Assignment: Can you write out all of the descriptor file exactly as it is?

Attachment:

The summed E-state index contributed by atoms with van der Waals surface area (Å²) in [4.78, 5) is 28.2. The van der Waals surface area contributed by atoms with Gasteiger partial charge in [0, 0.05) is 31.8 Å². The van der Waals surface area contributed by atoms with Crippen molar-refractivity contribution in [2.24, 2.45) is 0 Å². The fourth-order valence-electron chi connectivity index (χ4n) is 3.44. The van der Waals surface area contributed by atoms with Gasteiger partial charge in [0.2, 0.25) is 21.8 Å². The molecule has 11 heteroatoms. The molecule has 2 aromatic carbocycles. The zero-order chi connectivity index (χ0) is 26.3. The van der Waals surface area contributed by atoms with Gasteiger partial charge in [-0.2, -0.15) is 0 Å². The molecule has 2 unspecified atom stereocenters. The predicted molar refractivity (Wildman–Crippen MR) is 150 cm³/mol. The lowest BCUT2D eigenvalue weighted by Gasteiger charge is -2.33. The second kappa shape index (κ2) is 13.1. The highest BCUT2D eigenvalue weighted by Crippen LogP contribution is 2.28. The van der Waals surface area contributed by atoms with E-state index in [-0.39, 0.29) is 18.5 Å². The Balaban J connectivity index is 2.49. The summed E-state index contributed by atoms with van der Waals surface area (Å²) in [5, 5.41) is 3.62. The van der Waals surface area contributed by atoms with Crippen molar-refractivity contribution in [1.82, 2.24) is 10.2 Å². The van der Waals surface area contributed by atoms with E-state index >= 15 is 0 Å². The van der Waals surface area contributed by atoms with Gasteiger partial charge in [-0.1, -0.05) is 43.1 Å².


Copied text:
The summed E-state index contributed by atoms with van der Waals surface area (Å²) in [4.78, 5) is 28.2. The van der Waals surface area contributed by atoms with Gasteiger partial charge in [0, 0.05) is 31.8 Å². The van der Waals surface area contributed by atoms with Crippen molar-refractivity contribution in [2.24, 2.45) is 0 Å². The fourth-order valence-electron chi connectivity index (χ4n) is 3.44. The van der Waals surface area contributed by atoms with Gasteiger partial charge in [0.2, 0.25) is 21.8 Å². The molecule has 11 heteroatoms. The molecule has 2 aromatic carbocycles. The zero-order chi connectivity index (χ0) is 26.3. The van der Waals surface area contributed by atoms with Gasteiger partial charge in [-0.2, -0.15) is 0 Å². The molecule has 2 unspecified atom stereocenters. The predicted molar refractivity (Wildman–Crippen MR) is 150 cm³/mol. The lowest BCUT2D eigenvalue weighted by Gasteiger charge is -2.33. The second kappa shape index (κ2) is 13.1. The highest BCUT2D eigenvalue weighted by Crippen LogP contribution is 2.28. The van der Waals surface area contributed by atoms with E-state index in [-0.39, 0.29) is 18.5 Å². The Balaban J connectivity index is 2.49. The summed E-state index contributed by atoms with van der Waals surface area (Å²) in [5, 5.41) is 3.62. The van der Waals surface area contributed by atoms with Crippen molar-refractivity contribution in [1.82, 2.24) is 10.2 Å². The van der Waals surface area contributed by atoms with E-state index >= 15 is 0 Å². The van der Waals surface area contributed by atoms with Gasteiger partial charge in [-0.1, -0.05) is 43.1 Å².